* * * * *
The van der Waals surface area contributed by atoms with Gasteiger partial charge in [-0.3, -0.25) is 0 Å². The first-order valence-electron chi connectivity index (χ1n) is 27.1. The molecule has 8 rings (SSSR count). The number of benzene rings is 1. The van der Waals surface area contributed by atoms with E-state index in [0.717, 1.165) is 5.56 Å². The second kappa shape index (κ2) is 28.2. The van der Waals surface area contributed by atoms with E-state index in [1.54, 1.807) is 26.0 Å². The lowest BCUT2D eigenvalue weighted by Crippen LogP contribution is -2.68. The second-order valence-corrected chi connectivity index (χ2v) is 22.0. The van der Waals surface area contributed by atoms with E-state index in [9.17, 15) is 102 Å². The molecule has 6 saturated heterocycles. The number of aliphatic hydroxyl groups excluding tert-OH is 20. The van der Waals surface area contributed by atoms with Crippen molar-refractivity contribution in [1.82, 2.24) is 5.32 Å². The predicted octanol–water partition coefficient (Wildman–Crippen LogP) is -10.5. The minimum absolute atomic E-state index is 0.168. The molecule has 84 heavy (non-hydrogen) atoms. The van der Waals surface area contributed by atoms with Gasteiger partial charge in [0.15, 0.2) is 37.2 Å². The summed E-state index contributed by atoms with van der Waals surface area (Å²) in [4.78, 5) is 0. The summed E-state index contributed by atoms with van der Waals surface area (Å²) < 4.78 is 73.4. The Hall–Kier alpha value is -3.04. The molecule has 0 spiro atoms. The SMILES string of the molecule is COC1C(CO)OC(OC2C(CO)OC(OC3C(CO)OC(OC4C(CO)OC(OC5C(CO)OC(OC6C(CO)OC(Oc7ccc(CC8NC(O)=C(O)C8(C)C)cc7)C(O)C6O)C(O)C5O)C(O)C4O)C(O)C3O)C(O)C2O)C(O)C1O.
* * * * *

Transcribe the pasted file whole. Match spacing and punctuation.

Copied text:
The van der Waals surface area contributed by atoms with Gasteiger partial charge in [-0.3, -0.25) is 0 Å². The first-order valence-electron chi connectivity index (χ1n) is 27.1. The molecule has 8 rings (SSSR count). The number of benzene rings is 1. The van der Waals surface area contributed by atoms with E-state index in [0.717, 1.165) is 5.56 Å². The second kappa shape index (κ2) is 28.2. The van der Waals surface area contributed by atoms with E-state index in [1.54, 1.807) is 26.0 Å². The lowest BCUT2D eigenvalue weighted by Crippen LogP contribution is -2.68. The second-order valence-corrected chi connectivity index (χ2v) is 22.0. The van der Waals surface area contributed by atoms with E-state index in [9.17, 15) is 102 Å². The molecule has 6 saturated heterocycles. The number of aliphatic hydroxyl groups excluding tert-OH is 20. The van der Waals surface area contributed by atoms with Crippen molar-refractivity contribution in [1.82, 2.24) is 5.32 Å². The predicted octanol–water partition coefficient (Wildman–Crippen LogP) is -10.5. The minimum absolute atomic E-state index is 0.168. The molecule has 84 heavy (non-hydrogen) atoms. The van der Waals surface area contributed by atoms with Gasteiger partial charge in [0.15, 0.2) is 37.2 Å². The summed E-state index contributed by atoms with van der Waals surface area (Å²) in [4.78, 5) is 0. The summed E-state index contributed by atoms with van der Waals surface area (Å²) < 4.78 is 73.4. The Hall–Kier alpha value is -3.04. The molecule has 0 spiro atoms. The SMILES string of the molecule is COC1C(CO)OC(OC2C(CO)OC(OC3C(CO)OC(OC4C(CO)OC(OC5C(CO)OC(OC6C(CO)OC(Oc7ccc(CC8NC(O)=C(O)C8(C)C)cc7)C(O)C6O)C(O)C5O)C(O)C4O)C(O)C3O)C(O)C2O)C(O)C1O.